Using Green Infrastructure to Reduce Combined Sewer Overflow
One of the principal functions of the Detroit Water & Sewerage Department (DWSD) under its NPDES permit is to control combined sewer overflow (CSO) following rainstorms.
Combined sewers carry both human waste and storm runoff. Heavy rains cause flow in these sewers to overwhelm wastewater treatment plants. The polluted effluent then contaminates lakes and streams, threatening public health and damaging the environment.
In some large metropolitan areas, huge underground reservoirs or tunnels have been built to hold polluted storm runoff until the treatment plant catches up.
Several years ago, such a reservoir was contemplated for Detroit, but the city couldn’t afford it. The plan was scaled back, but not enough to be within the city’s ability to pay for it.
State regulators worked with local officials to develop plans for a number of smaller, surface containment facilities. They would hold the initial, more contaminated runoff (so-called “first flush”) until the treatment plant could provide both stages of treatment, disinfection and solids (sludge) removal.
Under this last plan, the remaining storm surge (after the first flush) would be disinfected and released to public waters without removing most of the solids. Nutrients in the solids generate algae growth which in turn depletes oxygen downstream.
In addition, the plan to control overflow called for the application of enhanced natural processes to absorb or at least slow down storm runoff. These processes are commonly known as “green infrastructure.”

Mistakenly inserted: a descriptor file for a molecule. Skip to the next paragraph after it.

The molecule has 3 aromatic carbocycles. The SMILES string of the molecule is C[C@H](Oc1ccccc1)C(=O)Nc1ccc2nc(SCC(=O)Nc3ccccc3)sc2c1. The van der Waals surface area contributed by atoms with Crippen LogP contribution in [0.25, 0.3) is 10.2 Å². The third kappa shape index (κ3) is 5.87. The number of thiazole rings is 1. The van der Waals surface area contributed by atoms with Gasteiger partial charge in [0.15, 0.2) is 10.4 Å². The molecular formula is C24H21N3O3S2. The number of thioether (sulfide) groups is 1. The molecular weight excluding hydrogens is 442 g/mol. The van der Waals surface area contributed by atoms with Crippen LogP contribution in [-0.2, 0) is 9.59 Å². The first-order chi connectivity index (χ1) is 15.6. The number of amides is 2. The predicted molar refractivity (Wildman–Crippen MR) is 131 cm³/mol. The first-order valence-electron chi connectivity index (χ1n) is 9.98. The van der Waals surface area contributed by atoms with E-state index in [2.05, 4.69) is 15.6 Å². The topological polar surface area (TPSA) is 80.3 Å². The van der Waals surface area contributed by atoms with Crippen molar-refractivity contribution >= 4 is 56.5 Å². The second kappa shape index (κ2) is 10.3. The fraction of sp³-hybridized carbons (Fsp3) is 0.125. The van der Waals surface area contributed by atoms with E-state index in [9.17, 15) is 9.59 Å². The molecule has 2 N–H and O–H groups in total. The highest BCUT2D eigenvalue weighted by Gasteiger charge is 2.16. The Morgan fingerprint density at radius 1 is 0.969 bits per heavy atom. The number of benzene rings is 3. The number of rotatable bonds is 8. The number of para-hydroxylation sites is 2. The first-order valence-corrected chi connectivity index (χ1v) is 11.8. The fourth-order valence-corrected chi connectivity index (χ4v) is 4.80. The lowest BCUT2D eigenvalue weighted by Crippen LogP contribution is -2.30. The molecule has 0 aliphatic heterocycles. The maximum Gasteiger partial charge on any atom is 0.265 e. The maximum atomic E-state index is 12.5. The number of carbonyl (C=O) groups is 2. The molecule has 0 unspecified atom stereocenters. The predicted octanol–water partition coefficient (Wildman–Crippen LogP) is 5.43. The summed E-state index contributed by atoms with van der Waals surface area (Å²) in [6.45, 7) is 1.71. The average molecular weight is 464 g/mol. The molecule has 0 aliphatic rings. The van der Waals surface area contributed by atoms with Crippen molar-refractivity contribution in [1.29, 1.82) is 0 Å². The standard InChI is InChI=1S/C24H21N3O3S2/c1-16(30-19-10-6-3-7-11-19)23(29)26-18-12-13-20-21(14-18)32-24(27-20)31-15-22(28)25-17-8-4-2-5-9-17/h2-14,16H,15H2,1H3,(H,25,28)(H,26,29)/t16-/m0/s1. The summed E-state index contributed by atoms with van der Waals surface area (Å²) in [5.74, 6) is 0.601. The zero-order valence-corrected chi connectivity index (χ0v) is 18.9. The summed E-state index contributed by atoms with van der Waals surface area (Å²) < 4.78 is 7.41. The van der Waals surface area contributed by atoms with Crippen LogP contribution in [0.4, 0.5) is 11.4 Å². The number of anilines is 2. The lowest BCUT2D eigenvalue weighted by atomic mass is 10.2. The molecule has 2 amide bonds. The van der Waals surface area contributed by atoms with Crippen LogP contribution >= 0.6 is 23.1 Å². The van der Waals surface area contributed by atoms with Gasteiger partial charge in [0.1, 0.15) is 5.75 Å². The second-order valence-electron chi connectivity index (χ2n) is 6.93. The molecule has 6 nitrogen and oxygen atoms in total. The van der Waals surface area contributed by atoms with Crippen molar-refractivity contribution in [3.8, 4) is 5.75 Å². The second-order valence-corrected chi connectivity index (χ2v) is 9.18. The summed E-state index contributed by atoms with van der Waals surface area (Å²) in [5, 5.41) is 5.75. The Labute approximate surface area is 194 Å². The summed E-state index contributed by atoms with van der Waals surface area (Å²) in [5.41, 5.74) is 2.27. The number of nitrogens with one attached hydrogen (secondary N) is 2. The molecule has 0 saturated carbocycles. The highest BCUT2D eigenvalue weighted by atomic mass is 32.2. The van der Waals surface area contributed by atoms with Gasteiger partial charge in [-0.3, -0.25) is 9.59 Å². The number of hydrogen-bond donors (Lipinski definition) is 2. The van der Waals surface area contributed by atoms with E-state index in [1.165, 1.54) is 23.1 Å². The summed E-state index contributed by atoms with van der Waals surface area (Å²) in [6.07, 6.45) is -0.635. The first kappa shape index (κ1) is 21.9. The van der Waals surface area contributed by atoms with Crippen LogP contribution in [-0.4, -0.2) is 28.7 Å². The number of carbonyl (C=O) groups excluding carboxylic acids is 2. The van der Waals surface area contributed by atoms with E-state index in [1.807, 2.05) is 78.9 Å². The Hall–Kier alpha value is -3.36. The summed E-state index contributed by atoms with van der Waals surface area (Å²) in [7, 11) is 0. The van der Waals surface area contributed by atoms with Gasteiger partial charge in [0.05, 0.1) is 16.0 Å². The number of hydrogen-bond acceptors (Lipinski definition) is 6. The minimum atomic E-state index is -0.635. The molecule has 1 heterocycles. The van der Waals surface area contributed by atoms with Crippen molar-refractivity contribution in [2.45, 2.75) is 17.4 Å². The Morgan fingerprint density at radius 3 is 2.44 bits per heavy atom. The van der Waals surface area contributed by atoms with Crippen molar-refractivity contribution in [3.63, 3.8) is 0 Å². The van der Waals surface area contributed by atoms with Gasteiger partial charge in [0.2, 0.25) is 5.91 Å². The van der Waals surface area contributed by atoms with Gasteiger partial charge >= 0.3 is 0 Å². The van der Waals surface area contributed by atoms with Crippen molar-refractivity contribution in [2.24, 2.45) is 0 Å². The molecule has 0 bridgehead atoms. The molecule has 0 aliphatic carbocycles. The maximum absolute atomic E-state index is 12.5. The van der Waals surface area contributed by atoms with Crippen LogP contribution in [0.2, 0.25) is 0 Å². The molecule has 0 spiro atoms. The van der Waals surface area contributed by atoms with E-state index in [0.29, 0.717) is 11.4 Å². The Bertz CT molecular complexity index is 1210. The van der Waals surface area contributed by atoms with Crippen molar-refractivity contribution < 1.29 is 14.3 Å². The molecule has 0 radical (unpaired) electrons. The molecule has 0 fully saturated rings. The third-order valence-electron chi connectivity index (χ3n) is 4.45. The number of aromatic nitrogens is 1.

State officials included short, vague references to green infrastructure in DWSD’s proposed NPDES permit renewal. Green infrastructure was intended to reduce CSO by 10 to 15 percent. (In my opinion, green infrastructure has the potential for much greater CSO reduction than that.)
The Southeast Michigan Council of Governments (SEMCOG) was enlisted to assist in fleshing out more precise detail concerning green infrastructure. The effort got off to a slow start, but environmental organizations, notably the Sierra Club, helped to keep the project on track.
Today, as the result of city-wide publicity and neighborhood organizing, some of this green methodology is being implemented. Trees are being planted, downspouts disconnected from sewers and rain gardens established in backyards and on roofs. Soon, we can expect to see roadside swales created and pervious concrete used for roads and parking lots.
Some suburban communities have been reluctant to adopt measures like these, but public interest in clean waterways and stable water services rates will drive improved storm runoff control.